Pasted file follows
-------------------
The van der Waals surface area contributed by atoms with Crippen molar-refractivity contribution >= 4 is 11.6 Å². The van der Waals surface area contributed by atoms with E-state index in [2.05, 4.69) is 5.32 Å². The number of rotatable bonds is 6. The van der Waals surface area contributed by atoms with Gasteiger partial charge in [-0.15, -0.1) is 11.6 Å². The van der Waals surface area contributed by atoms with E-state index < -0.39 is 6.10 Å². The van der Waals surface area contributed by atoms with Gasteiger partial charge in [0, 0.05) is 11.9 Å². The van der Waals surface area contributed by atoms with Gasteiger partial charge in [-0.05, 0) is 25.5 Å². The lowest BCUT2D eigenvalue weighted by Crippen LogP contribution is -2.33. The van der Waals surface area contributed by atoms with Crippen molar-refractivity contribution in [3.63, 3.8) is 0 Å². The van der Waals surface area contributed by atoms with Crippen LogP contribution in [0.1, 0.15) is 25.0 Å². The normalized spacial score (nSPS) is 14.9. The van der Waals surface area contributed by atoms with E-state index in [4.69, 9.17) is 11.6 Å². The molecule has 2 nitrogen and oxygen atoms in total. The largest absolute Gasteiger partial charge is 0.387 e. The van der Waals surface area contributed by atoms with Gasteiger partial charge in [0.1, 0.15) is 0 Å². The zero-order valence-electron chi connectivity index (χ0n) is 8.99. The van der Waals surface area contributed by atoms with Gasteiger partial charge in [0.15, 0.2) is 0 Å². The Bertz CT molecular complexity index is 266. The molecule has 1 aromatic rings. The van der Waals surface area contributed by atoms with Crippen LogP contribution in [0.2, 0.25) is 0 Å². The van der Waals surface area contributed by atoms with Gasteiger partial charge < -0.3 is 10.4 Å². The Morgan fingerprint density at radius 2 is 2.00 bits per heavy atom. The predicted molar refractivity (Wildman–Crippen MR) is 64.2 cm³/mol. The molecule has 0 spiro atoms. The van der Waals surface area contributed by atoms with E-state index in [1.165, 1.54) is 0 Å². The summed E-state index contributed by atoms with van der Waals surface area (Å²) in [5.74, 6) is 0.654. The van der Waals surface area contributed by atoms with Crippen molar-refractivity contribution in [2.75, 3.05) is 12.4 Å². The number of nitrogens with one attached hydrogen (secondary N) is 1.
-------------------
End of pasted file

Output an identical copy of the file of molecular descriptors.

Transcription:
The van der Waals surface area contributed by atoms with Crippen molar-refractivity contribution >= 4 is 11.6 Å². The van der Waals surface area contributed by atoms with E-state index in [2.05, 4.69) is 5.32 Å². The number of rotatable bonds is 6. The van der Waals surface area contributed by atoms with Gasteiger partial charge in [-0.15, -0.1) is 11.6 Å². The van der Waals surface area contributed by atoms with E-state index < -0.39 is 6.10 Å². The van der Waals surface area contributed by atoms with Gasteiger partial charge in [0, 0.05) is 11.9 Å². The van der Waals surface area contributed by atoms with Gasteiger partial charge in [-0.05, 0) is 25.5 Å². The lowest BCUT2D eigenvalue weighted by Crippen LogP contribution is -2.33. The van der Waals surface area contributed by atoms with Crippen molar-refractivity contribution in [3.63, 3.8) is 0 Å². The van der Waals surface area contributed by atoms with Crippen LogP contribution in [0.1, 0.15) is 25.0 Å². The normalized spacial score (nSPS) is 14.9. The van der Waals surface area contributed by atoms with E-state index in [4.69, 9.17) is 11.6 Å². The molecule has 2 nitrogen and oxygen atoms in total. The largest absolute Gasteiger partial charge is 0.387 e. The van der Waals surface area contributed by atoms with Gasteiger partial charge in [0.1, 0.15) is 0 Å². The zero-order valence-electron chi connectivity index (χ0n) is 8.99. The van der Waals surface area contributed by atoms with Gasteiger partial charge in [0.15, 0.2) is 0 Å². The Bertz CT molecular complexity index is 266. The molecule has 1 aromatic rings. The van der Waals surface area contributed by atoms with Crippen LogP contribution in [0.2, 0.25) is 0 Å². The van der Waals surface area contributed by atoms with Gasteiger partial charge < -0.3 is 10.4 Å². The Morgan fingerprint density at radius 2 is 2.00 bits per heavy atom. The predicted molar refractivity (Wildman–Crippen MR) is 64.2 cm³/mol. The molecule has 0 spiro atoms. The van der Waals surface area contributed by atoms with E-state index in [1.165, 1.54) is 0 Å². The summed E-state index contributed by atoms with van der Waals surface area (Å²) in [5.74, 6) is 0.654. The van der Waals surface area contributed by atoms with Crippen molar-refractivity contribution in [2.75, 3.05) is 12.4 Å². The number of nitrogens with one attached hydrogen (secondary N) is 1.